1. ICE Increasingly Seeks to Criminally Prosecute Employers

Under the Bush administration, the focus of worksite enforcement actions was arresting illegal aliens. Under the Obama administration, however, the focus of the Department of Homeland Security ("DHS") has shifted to criminal prosecution of employers. DHS made this clear in an April 30, 2009, memorandum setting out its worksite enforcement strategy and in a corresponding U.S. Immigration and Customs Enforcement ("ICE") Worksite Enforcement Fact Sheet.

In fiscal year 2008, ICE made more than 1,100 criminal arrests, 135 of which involved employers, as part of its worksite enforcement program. DHS seeks to increase criminal prosecutions of employers in the future, explicitly stating in its April 30 memorandum that "[a]bsent exigent circumstances, ICE offices should obtain indictments, criminal arrest or search warrants, or a commitment from a U.S. Attorney's Office (USAO) to prosecute the target employer before arresting employees for civil immigration violations at a worksite."

Historically, manufacturing, construction, meatpacking, restaurant, and service industries were the main targets of worksite enforcement actions. Going forward, however, DHS and ICE have made clear that employers from any industry may be subject to worksite enforcement actions if they fail to comply with immigration laws. Therefore, rather than focusing on a particular industry, ICE has indicated that it will focus on egregious violators and on violations that compromise national security.

In addition to increased criminal enforcement against employers by DHS and ICE, a bill was recently introduced in the House to increase statutory criminal penalties for knowingly hiring unauthorized aliens. Current criminal penalties include fines of up to $3,000 for each unauthorized alien and/or up to six months in prison for a pattern or practice of violations. Under the bill proposed on February 22, 2010 (Criminal Penalties for Unauthorized Employment Act of 2010 (H.R. 4627)), these penalties would increase to up to one year in prison and a $2,500 fine per violation. The bill also proposes even steeper penalties for repeat offenders: up to two years in prison and a $5,000 fine per violation for an individual with one prior conviction of the same offense, and up to five years in prison and a $10,000 fine for individuals with more than one prior conviction of the same offense.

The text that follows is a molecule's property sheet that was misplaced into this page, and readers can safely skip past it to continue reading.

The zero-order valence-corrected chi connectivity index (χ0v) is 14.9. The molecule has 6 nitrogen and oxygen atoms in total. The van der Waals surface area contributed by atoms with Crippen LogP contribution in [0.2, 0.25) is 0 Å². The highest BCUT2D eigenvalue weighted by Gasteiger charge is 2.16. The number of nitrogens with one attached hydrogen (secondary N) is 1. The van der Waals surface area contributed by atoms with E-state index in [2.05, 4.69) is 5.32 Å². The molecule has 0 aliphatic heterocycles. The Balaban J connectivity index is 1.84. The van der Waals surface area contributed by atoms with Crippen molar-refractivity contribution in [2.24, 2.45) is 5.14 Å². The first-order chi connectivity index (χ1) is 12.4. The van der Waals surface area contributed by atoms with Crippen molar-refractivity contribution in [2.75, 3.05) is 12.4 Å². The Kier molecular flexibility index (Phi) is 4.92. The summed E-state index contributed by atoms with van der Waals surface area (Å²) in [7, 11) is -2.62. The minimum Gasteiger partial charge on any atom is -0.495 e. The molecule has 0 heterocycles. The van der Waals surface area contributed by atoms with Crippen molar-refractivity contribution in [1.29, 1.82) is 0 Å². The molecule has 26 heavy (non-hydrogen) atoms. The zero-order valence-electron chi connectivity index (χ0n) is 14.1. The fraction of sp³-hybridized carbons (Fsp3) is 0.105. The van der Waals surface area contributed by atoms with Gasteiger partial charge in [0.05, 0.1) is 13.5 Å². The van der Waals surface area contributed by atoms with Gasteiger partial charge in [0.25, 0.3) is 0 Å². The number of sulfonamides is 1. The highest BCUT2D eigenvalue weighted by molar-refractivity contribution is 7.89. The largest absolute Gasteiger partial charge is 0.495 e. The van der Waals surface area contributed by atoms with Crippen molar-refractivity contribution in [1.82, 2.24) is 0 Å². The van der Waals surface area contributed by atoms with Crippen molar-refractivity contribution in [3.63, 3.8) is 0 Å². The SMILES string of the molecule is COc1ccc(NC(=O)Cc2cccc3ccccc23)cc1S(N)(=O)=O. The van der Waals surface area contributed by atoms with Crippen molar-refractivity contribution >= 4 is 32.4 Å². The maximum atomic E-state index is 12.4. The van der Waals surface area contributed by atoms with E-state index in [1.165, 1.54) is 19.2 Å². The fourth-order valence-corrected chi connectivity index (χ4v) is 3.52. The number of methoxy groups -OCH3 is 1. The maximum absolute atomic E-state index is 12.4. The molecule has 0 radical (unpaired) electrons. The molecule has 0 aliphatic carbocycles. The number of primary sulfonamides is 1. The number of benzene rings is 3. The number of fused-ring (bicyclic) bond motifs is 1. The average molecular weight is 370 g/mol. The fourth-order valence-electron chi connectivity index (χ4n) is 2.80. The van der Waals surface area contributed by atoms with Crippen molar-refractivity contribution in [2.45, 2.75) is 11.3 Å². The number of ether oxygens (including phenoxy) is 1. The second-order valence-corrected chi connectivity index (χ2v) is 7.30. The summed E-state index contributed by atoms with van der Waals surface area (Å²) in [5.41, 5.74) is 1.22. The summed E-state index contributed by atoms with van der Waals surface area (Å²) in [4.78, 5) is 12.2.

With the increased focus on criminal prosecutions of employers, employers in all industries must vigilantly comply with immigration laws to avoid worksite enforcement actions and the potential for fines and imprisonment.

2. Form I-9: Not Just Ministerial Paperwork

Form I-9 audits by ICE rose sharply in the past year. In July of 2009, ICE announced 652 Form I-9 audits, more than the total number of Form I-9 audits performed in all of fiscal year 2008. This was followed by the announcement of another 1,000 audits in November of 2009 and the recent announcement on March 2, 2010, that ICE will be conducting another 180 Form I-9 audits, this time in the states of Louisiana, Mississippi, Alabama, Arkansas, and Tennessee.

Even employers with dedicated human resources departments may still have technical errors on their Forms I-9, which can lead to problems during an ICE audit. Civil penalties for Form I-9 violations can add up quickly. A poultry processing company was recently fined more than $500,000 for such violations. Moreover, ICE is using Form I-9 audits as an investigative technique, meaning an audit could be a precursor to a criminal investigation and prosecution.

Employers can take proactive steps to try to prevent problems in the event of an ICE audit by implementing an immigration compliance program that includes training on how to properly fill out the Form I-9, expressly details retention requirements, and includes periodic self-audits to correct existing technical errors. A comprehensive immigration compliance program not only helps employers consistently comply with immigration laws but also goes a long way toward a good faith defense if the employer ever faces an enforcement action.

3. E-Verify: The Slow Progression from Voluntary to Mandatory